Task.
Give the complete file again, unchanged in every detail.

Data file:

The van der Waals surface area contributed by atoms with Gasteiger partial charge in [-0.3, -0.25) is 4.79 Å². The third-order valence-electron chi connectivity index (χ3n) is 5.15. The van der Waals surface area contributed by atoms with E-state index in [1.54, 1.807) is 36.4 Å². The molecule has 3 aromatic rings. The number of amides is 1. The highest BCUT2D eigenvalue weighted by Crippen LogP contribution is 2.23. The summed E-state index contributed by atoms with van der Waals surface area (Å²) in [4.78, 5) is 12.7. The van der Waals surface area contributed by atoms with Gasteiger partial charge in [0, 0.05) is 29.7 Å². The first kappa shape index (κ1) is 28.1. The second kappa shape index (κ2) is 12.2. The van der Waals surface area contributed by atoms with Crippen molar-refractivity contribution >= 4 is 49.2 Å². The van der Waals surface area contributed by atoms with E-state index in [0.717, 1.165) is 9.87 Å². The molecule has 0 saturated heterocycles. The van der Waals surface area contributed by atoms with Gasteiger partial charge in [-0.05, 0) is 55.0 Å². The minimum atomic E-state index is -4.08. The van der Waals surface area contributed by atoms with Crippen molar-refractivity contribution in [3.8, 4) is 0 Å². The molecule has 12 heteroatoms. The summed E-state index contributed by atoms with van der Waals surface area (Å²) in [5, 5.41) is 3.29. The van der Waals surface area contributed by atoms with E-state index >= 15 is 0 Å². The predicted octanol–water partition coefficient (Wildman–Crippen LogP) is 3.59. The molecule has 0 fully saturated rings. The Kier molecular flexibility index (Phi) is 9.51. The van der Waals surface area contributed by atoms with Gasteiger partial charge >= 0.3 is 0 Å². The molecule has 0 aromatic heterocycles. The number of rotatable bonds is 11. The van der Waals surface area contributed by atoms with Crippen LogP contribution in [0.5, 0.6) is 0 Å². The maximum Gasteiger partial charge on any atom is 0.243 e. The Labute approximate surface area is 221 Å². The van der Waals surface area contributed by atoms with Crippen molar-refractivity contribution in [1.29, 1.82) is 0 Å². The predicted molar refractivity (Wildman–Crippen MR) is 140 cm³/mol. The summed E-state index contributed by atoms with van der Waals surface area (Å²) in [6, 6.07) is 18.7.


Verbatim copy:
The van der Waals surface area contributed by atoms with Gasteiger partial charge in [-0.3, -0.25) is 4.79 Å². The third-order valence-electron chi connectivity index (χ3n) is 5.15. The van der Waals surface area contributed by atoms with E-state index in [1.54, 1.807) is 36.4 Å². The molecule has 3 aromatic rings. The number of amides is 1. The highest BCUT2D eigenvalue weighted by Crippen LogP contribution is 2.23. The summed E-state index contributed by atoms with van der Waals surface area (Å²) in [4.78, 5) is 12.7. The van der Waals surface area contributed by atoms with Gasteiger partial charge in [0, 0.05) is 29.7 Å². The first kappa shape index (κ1) is 28.1. The second kappa shape index (κ2) is 12.2. The van der Waals surface area contributed by atoms with Crippen molar-refractivity contribution >= 4 is 49.2 Å². The van der Waals surface area contributed by atoms with E-state index in [0.717, 1.165) is 9.87 Å². The molecule has 0 saturated heterocycles. The van der Waals surface area contributed by atoms with Gasteiger partial charge in [-0.05, 0) is 55.0 Å². The minimum atomic E-state index is -4.08. The van der Waals surface area contributed by atoms with Crippen molar-refractivity contribution in [3.8, 4) is 0 Å². The molecule has 12 heteroatoms. The summed E-state index contributed by atoms with van der Waals surface area (Å²) in [5, 5.41) is 3.29. The van der Waals surface area contributed by atoms with E-state index >= 15 is 0 Å². The predicted octanol–water partition coefficient (Wildman–Crippen LogP) is 3.59. The molecule has 0 fully saturated rings. The Kier molecular flexibility index (Phi) is 9.51. The van der Waals surface area contributed by atoms with Gasteiger partial charge >= 0.3 is 0 Å². The molecule has 0 aromatic heterocycles. The number of rotatable bonds is 11. The van der Waals surface area contributed by atoms with Crippen LogP contribution in [0.5, 0.6) is 0 Å². The maximum Gasteiger partial charge on any atom is 0.243 e. The Labute approximate surface area is 221 Å². The van der Waals surface area contributed by atoms with Crippen molar-refractivity contribution in [1.29, 1.82) is 0 Å². The predicted molar refractivity (Wildman–Crippen MR) is 140 cm³/mol. The summed E-state index contributed by atoms with van der Waals surface area (Å²) in [6, 6.07) is 18.7.